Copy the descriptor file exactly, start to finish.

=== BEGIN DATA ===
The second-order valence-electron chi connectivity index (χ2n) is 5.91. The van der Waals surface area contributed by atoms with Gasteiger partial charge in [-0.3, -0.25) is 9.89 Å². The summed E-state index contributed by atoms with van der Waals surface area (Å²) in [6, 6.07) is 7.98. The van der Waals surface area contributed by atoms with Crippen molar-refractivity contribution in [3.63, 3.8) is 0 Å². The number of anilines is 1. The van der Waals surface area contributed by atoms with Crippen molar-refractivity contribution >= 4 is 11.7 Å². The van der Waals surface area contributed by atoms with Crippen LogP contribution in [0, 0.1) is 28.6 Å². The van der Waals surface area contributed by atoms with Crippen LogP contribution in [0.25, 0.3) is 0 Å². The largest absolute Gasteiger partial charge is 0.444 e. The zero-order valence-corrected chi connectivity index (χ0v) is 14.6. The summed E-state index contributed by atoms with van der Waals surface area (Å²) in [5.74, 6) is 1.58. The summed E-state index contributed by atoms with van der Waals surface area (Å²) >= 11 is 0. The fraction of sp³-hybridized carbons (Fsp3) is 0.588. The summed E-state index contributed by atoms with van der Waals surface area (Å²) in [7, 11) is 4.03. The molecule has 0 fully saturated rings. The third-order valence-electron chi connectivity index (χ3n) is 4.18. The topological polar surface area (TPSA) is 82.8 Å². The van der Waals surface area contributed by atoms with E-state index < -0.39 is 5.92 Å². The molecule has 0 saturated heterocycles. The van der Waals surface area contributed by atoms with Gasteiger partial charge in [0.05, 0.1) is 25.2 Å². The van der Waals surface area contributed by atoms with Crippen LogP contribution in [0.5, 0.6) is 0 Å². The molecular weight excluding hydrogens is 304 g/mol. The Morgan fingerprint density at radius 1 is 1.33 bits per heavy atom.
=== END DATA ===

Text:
The second-order valence-electron chi connectivity index (χ2n) is 5.91. The van der Waals surface area contributed by atoms with Gasteiger partial charge in [-0.3, -0.25) is 9.89 Å². The summed E-state index contributed by atoms with van der Waals surface area (Å²) in [6, 6.07) is 7.98. The van der Waals surface area contributed by atoms with Crippen molar-refractivity contribution in [3.63, 3.8) is 0 Å². The number of anilines is 1. The van der Waals surface area contributed by atoms with Crippen molar-refractivity contribution >= 4 is 11.7 Å². The van der Waals surface area contributed by atoms with Crippen LogP contribution in [0, 0.1) is 28.6 Å². The van der Waals surface area contributed by atoms with Crippen LogP contribution in [0.25, 0.3) is 0 Å². The largest absolute Gasteiger partial charge is 0.444 e. The zero-order valence-corrected chi connectivity index (χ0v) is 14.6. The summed E-state index contributed by atoms with van der Waals surface area (Å²) in [5.74, 6) is 1.58. The summed E-state index contributed by atoms with van der Waals surface area (Å²) >= 11 is 0. The fraction of sp³-hybridized carbons (Fsp3) is 0.588. The summed E-state index contributed by atoms with van der Waals surface area (Å²) in [7, 11) is 4.03. The molecule has 0 fully saturated rings. The third-order valence-electron chi connectivity index (χ3n) is 4.18. The topological polar surface area (TPSA) is 82.8 Å². The van der Waals surface area contributed by atoms with E-state index < -0.39 is 5.92 Å². The molecule has 0 saturated heterocycles. The van der Waals surface area contributed by atoms with Gasteiger partial charge in [0.05, 0.1) is 25.2 Å². The van der Waals surface area contributed by atoms with Crippen LogP contribution in [0.5, 0.6) is 0 Å². The molecular weight excluding hydrogens is 304 g/mol. The Morgan fingerprint density at radius 1 is 1.33 bits per heavy atom.